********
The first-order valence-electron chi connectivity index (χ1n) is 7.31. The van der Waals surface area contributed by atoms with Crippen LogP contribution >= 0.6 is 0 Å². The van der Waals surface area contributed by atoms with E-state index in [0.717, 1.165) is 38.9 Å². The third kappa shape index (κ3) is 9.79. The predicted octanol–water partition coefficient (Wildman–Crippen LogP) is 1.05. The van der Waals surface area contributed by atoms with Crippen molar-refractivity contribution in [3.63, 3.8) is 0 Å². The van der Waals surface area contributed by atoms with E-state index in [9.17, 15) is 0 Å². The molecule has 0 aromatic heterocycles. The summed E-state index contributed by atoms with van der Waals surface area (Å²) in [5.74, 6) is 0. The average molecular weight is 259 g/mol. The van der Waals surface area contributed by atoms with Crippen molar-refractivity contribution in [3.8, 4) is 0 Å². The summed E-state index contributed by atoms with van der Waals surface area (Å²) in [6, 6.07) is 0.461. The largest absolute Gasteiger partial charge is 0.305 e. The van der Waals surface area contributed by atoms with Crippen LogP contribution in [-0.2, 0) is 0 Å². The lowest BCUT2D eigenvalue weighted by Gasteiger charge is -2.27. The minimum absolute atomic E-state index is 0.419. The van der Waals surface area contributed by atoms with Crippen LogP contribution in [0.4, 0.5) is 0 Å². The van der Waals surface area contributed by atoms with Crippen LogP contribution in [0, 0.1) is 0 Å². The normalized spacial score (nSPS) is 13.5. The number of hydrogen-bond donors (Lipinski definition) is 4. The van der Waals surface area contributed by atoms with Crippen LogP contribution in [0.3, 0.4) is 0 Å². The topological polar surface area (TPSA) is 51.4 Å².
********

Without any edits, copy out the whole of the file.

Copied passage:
The first-order valence-electron chi connectivity index (χ1n) is 7.31. The van der Waals surface area contributed by atoms with Crippen LogP contribution >= 0.6 is 0 Å². The van der Waals surface area contributed by atoms with E-state index in [0.717, 1.165) is 38.9 Å². The third kappa shape index (κ3) is 9.79. The predicted octanol–water partition coefficient (Wildman–Crippen LogP) is 1.05. The van der Waals surface area contributed by atoms with Crippen molar-refractivity contribution in [3.63, 3.8) is 0 Å². The van der Waals surface area contributed by atoms with E-state index in [9.17, 15) is 0 Å². The molecule has 0 aromatic heterocycles. The summed E-state index contributed by atoms with van der Waals surface area (Å²) in [5.74, 6) is 0. The average molecular weight is 259 g/mol. The van der Waals surface area contributed by atoms with Crippen molar-refractivity contribution in [3.8, 4) is 0 Å². The summed E-state index contributed by atoms with van der Waals surface area (Å²) in [6, 6.07) is 0.461. The largest absolute Gasteiger partial charge is 0.305 e. The van der Waals surface area contributed by atoms with Crippen LogP contribution in [-0.2, 0) is 0 Å². The lowest BCUT2D eigenvalue weighted by Gasteiger charge is -2.27. The minimum absolute atomic E-state index is 0.419. The van der Waals surface area contributed by atoms with Crippen LogP contribution in [0.4, 0.5) is 0 Å². The van der Waals surface area contributed by atoms with Crippen LogP contribution in [0, 0.1) is 0 Å². The normalized spacial score (nSPS) is 13.5. The number of hydrogen-bond donors (Lipinski definition) is 4. The van der Waals surface area contributed by atoms with Crippen LogP contribution in [0.3, 0.4) is 0 Å². The topological polar surface area (TPSA) is 51.4 Å².